Give me books, fruit, french wine and fine weather and a little music out of doors. --John Keats

Saturday, March 27, 2021

"The Trick to Time" by Kit de Waal

This is not my kind of book.

I should have known better than to even try it. Sam bought our copy, mainly because everyone was talking about how great de Waal's first novel (My Name is Leon) was, but this one had a more interesting title. He tried to read it but found it boring and didn't get very far through it before he gave up ("it just goes on endlessly about dolls"). I thought maybe he was being unfair, and maybe he didn't give it long enough. Plus, it was published by Penguin! They're usually pretty good at picking books I like. 

Oh well. Not this time. 

This is the story of Mona the middle-aged Irish dollmaker. Actually there's a carpenter who makes the dolls, and Mona dresses them and paints faces on them. Mona's mundane life in her doll shop is interspersed with memories from forty years before, when she was newly married to William. At least there is some element of mystery that propels the reader to find out what happened in the intervening time.

So why was this book not a good match for me? Part of it is the overall general sense of the book. It seems to be a typical example of Women's Fiction (not to be confused with a Beach Read, though I am sure there is some overlap). There is something that bothers me about writing that is targeted to women readers. I want to read something that doesn't try to pigeonhole me.

Specifically, there were several other things that rubbed me the wrong way. I found the characters flat. And for the ones that were slightly more dimensional, their facets were incongruous. I think back to books I've read where the characters were utterly real. I can't pinpoint the difference between those and these, but there definitely is one. These characters were all acting parts, and not very good at it. Maybe I would have felt more drawn to the main character if I'd been through what she had; lucky for me, I have not. However, most really good books can make me feel the experience I'm reading about even if I've never experienced it myself.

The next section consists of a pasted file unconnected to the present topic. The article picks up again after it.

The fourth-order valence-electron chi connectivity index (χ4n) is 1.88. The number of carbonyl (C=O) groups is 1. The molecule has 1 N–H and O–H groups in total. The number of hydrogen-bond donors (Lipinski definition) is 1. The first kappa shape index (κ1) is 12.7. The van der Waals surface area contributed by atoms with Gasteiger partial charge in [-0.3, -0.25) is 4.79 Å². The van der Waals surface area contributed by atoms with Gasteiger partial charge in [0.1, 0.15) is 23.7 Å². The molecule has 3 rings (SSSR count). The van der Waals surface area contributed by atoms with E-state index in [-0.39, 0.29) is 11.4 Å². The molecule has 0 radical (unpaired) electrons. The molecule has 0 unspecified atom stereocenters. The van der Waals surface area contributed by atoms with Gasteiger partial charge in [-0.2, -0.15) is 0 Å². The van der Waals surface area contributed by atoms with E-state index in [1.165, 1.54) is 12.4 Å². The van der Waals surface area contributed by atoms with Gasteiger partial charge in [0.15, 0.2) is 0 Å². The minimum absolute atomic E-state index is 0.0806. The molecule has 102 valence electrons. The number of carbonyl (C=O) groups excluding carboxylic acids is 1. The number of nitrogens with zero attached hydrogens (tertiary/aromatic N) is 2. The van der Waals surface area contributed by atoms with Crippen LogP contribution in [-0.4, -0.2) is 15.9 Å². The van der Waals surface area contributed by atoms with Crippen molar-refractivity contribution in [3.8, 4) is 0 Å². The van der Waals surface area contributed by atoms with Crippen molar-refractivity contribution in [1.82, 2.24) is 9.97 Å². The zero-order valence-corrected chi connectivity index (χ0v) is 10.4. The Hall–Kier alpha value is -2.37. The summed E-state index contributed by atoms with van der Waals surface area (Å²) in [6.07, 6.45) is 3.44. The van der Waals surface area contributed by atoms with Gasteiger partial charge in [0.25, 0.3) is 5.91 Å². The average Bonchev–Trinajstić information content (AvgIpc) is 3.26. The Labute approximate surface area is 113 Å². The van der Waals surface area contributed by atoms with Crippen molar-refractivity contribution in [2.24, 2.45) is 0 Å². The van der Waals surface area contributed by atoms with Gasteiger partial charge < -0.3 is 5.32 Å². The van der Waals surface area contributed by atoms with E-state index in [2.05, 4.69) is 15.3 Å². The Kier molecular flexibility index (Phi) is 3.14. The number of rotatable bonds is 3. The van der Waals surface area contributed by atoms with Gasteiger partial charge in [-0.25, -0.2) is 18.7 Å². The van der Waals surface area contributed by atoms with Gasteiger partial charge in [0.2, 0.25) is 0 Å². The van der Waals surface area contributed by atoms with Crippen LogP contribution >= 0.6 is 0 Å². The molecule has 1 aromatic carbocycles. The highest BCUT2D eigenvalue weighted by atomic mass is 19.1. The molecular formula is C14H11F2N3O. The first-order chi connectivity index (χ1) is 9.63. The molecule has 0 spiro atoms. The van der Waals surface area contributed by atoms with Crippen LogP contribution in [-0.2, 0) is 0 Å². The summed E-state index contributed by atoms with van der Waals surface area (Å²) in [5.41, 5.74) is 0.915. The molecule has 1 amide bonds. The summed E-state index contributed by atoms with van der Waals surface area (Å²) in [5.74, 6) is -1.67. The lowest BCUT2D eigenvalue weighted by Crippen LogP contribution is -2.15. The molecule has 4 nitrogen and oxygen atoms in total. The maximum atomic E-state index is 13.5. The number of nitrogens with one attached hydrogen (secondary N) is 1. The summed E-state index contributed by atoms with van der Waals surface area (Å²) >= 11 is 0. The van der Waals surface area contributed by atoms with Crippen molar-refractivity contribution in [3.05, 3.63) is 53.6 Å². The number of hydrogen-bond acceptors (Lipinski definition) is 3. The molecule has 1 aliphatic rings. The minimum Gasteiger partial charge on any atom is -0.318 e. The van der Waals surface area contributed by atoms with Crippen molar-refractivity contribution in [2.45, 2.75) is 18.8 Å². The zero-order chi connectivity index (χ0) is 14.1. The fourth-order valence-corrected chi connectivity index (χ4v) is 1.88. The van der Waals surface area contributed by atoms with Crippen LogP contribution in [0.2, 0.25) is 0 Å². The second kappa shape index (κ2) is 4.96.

I thought at times the writing was quite cliched--of course the main character gets a new, short, chic haircut halfway through the book. And of course when her love interest sees her for the first time with her newly shorn locks, her hand immediately "flies up" to touch her new 'do. 

And yes, there's a trick to this book (not just to time), and yes I guessed the solution long before it was revealed. I blame the cover quote, which made me aware that the book has "one of those endings that makes you want to reread the whole book." That, put together with my tendency towards speculation, set me on the right track. But rather than a feeling of satisfaction when I found out I was right, it was disappointing. Not least because the ending certainly did *not* make me want to reread the whole book.

Sunday, March 21, 2021

"The Rise, The Fall, and The Rise" by Brix Smith Start

This was not a typical read for me, as a quick glance at the rest of my blog would tell you. I definitely gravitate more towards novels, and if I were to get a wild hair and want to read an autobiography or memoir, I would probably choose one by someone I've heard of before. But Sam, who has been a fan of The Fall since he was 14, idolized Brix Smith. He's the one who bought this book, and read it first, then told me he thought I should read it, because Start's is a pretty amazing story.